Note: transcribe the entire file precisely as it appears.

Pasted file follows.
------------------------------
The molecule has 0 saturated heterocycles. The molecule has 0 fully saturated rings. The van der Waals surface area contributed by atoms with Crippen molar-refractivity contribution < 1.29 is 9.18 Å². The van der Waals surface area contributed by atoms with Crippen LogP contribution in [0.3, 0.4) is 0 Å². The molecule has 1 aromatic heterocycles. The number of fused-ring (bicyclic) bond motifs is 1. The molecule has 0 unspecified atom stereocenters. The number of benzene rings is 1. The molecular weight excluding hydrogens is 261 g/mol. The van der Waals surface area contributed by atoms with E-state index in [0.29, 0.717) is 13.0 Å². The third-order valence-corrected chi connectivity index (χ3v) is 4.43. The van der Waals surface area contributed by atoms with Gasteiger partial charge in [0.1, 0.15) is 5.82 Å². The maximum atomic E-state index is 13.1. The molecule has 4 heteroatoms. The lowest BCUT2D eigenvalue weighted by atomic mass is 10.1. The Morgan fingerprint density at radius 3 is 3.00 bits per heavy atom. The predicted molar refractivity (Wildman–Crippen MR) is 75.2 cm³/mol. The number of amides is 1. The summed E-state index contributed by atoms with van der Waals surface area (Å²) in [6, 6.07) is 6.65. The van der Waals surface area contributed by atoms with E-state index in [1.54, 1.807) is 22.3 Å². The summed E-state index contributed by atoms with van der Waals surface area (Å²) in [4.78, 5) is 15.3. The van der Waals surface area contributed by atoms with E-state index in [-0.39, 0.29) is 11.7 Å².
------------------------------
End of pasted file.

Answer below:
The molecule has 0 saturated heterocycles. The molecule has 0 fully saturated rings. The van der Waals surface area contributed by atoms with Crippen molar-refractivity contribution < 1.29 is 9.18 Å². The van der Waals surface area contributed by atoms with Crippen LogP contribution in [0.3, 0.4) is 0 Å². The molecule has 1 aromatic heterocycles. The number of fused-ring (bicyclic) bond motifs is 1. The molecule has 0 unspecified atom stereocenters. The number of benzene rings is 1. The molecular weight excluding hydrogens is 261 g/mol. The van der Waals surface area contributed by atoms with E-state index in [0.29, 0.717) is 13.0 Å². The third-order valence-corrected chi connectivity index (χ3v) is 4.43. The van der Waals surface area contributed by atoms with Gasteiger partial charge in [0.1, 0.15) is 5.82 Å². The maximum atomic E-state index is 13.1. The molecule has 4 heteroatoms. The lowest BCUT2D eigenvalue weighted by atomic mass is 10.1. The Morgan fingerprint density at radius 3 is 3.00 bits per heavy atom. The predicted molar refractivity (Wildman–Crippen MR) is 75.2 cm³/mol. The number of amides is 1. The summed E-state index contributed by atoms with van der Waals surface area (Å²) in [6, 6.07) is 6.65. The van der Waals surface area contributed by atoms with E-state index in [1.54, 1.807) is 22.3 Å². The summed E-state index contributed by atoms with van der Waals surface area (Å²) in [4.78, 5) is 15.3. The van der Waals surface area contributed by atoms with E-state index in [-0.39, 0.29) is 11.7 Å².